AIN editor-in-chief Matt Thurber evaluates Textron Aviation’s flagship Cessna Citation Longitude super-midsize jet. Certified in September 2019, the company had delivered 31 of the model as of the end of 2020.
Although it shares the flat-floor cabin width and height dimensions of the Latitude, the Longitude is a fairly big step up from its smaller sibling. With a maximum takeoff weight (mtow) of 39,500 pounds, the Longitude is longer, by 3 feet, 5 inches in cabin length and 10 feet 11 inches in overall length. The Longitude’s extra 8,700 pounds in mtow enables it to carry another 3,706 pounds of useful load, most of that fuel (14,500 pounds total, or an extra 3,106 pounds compared to the Latitude). And that translates into significantly added range, allowing the Longitude to carry a full-fuel payload of 1,600 pounds (1,000 more than the Latitude) and fly 3,500 nm, compared to the Latitude’s 2,700 nm.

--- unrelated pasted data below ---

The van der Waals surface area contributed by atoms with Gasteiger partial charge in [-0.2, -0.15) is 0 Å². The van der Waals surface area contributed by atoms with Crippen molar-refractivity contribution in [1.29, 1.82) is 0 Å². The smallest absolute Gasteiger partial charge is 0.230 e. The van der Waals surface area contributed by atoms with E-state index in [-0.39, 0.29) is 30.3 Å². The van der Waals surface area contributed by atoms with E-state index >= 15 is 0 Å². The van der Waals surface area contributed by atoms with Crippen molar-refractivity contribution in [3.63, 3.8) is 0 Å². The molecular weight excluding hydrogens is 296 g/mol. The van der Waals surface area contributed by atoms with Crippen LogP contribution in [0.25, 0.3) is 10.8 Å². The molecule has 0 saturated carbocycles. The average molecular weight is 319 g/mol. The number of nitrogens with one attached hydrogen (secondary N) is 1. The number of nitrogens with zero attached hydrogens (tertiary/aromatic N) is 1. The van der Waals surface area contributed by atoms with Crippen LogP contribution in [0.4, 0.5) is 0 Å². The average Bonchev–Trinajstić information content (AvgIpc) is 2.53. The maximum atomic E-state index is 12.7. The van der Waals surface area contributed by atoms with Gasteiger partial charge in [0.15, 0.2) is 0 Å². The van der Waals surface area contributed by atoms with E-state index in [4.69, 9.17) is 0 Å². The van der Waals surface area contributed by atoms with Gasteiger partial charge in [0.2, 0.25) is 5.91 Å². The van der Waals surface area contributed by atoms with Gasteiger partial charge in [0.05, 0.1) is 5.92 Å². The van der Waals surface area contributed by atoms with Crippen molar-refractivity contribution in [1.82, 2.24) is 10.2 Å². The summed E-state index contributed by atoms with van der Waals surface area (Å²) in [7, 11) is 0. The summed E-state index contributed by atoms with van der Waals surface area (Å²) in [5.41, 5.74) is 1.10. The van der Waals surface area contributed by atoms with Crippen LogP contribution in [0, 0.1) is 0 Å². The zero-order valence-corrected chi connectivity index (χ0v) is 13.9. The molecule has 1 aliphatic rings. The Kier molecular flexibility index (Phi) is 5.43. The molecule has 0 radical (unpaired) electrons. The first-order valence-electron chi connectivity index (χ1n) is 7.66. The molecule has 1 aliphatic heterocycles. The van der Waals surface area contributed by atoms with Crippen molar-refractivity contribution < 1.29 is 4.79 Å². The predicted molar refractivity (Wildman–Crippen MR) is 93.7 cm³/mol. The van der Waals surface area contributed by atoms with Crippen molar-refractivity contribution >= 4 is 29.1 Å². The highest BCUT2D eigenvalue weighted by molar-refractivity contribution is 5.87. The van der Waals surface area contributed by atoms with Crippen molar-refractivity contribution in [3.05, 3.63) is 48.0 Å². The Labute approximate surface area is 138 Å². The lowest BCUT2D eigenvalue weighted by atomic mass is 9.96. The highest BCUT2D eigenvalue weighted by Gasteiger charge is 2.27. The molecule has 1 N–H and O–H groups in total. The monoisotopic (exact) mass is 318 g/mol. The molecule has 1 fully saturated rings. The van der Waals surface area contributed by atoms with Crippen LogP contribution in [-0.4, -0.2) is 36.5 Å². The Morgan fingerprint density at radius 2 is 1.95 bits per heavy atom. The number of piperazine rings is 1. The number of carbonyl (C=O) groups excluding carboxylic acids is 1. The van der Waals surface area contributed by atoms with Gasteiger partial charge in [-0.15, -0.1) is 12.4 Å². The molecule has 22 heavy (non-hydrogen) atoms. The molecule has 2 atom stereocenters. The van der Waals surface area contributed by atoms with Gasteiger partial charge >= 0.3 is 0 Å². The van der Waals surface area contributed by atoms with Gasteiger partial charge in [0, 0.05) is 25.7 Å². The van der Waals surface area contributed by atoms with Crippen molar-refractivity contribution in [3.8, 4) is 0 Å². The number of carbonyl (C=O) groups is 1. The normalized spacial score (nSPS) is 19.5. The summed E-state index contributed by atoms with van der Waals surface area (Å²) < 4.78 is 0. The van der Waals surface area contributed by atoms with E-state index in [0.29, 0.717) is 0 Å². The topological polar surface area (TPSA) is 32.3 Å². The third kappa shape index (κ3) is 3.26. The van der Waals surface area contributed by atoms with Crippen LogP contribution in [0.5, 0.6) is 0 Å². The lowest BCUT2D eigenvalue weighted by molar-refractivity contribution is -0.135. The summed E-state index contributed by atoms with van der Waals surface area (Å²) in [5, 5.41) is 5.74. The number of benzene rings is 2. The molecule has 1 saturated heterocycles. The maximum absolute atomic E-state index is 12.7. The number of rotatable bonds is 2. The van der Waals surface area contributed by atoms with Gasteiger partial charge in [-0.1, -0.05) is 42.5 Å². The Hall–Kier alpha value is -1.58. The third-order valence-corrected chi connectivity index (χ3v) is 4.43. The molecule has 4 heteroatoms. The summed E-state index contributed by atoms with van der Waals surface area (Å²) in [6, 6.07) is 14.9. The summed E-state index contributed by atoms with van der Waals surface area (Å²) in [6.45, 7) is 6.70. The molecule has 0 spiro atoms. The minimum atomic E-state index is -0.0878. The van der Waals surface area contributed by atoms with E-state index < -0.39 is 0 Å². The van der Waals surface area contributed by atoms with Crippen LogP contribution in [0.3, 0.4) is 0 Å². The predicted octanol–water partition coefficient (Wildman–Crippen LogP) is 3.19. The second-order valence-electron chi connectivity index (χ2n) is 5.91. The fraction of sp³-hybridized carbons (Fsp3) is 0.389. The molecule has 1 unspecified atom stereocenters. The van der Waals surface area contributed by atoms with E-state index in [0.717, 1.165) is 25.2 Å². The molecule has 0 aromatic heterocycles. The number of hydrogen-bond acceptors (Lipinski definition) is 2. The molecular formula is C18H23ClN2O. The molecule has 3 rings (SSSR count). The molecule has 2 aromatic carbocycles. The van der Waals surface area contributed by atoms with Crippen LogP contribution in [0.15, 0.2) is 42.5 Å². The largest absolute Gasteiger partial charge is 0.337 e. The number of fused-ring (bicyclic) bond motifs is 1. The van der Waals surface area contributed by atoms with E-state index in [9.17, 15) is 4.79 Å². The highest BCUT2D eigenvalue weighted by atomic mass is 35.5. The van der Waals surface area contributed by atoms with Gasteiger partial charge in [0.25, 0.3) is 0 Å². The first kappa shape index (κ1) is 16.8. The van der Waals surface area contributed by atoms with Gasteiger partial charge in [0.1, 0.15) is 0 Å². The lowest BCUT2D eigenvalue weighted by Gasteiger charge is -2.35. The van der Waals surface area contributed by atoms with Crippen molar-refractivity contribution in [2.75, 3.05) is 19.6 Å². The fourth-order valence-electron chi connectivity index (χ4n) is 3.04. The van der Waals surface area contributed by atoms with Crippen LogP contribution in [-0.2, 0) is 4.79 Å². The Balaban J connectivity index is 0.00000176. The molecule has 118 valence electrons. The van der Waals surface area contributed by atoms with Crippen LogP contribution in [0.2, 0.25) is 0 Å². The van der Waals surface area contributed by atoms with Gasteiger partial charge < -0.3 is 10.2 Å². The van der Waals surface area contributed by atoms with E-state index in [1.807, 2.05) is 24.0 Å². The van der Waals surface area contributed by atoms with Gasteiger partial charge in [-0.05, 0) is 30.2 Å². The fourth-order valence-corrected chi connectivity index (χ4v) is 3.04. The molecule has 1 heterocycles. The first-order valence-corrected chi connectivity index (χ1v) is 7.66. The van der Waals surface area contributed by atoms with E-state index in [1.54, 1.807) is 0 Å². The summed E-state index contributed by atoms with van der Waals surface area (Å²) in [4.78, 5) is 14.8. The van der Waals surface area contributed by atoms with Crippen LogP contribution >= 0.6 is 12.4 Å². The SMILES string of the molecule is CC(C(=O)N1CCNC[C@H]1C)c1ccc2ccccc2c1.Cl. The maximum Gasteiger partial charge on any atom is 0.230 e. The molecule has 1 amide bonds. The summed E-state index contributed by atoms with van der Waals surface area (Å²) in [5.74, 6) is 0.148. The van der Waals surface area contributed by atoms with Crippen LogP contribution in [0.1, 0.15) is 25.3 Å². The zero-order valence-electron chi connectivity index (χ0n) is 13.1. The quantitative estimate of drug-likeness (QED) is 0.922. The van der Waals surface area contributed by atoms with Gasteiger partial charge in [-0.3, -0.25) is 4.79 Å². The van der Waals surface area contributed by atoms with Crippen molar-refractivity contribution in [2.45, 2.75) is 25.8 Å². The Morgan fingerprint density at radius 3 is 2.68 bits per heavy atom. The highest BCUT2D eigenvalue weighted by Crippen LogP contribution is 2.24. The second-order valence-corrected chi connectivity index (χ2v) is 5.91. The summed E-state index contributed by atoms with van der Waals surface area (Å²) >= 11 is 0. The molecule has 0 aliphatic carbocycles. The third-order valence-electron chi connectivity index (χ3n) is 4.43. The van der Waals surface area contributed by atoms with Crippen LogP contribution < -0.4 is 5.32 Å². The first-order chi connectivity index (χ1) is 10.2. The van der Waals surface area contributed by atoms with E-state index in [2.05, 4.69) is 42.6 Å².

Powered by two 7,665-pound thrust Honeywell HFT7700L turbofans, the Longitude’s maximum cruise speed is 483 ktas and maximum operating limit speed Mach 0.84, putting it way ahead of the Latitude’s 446 ktas and Mach .80.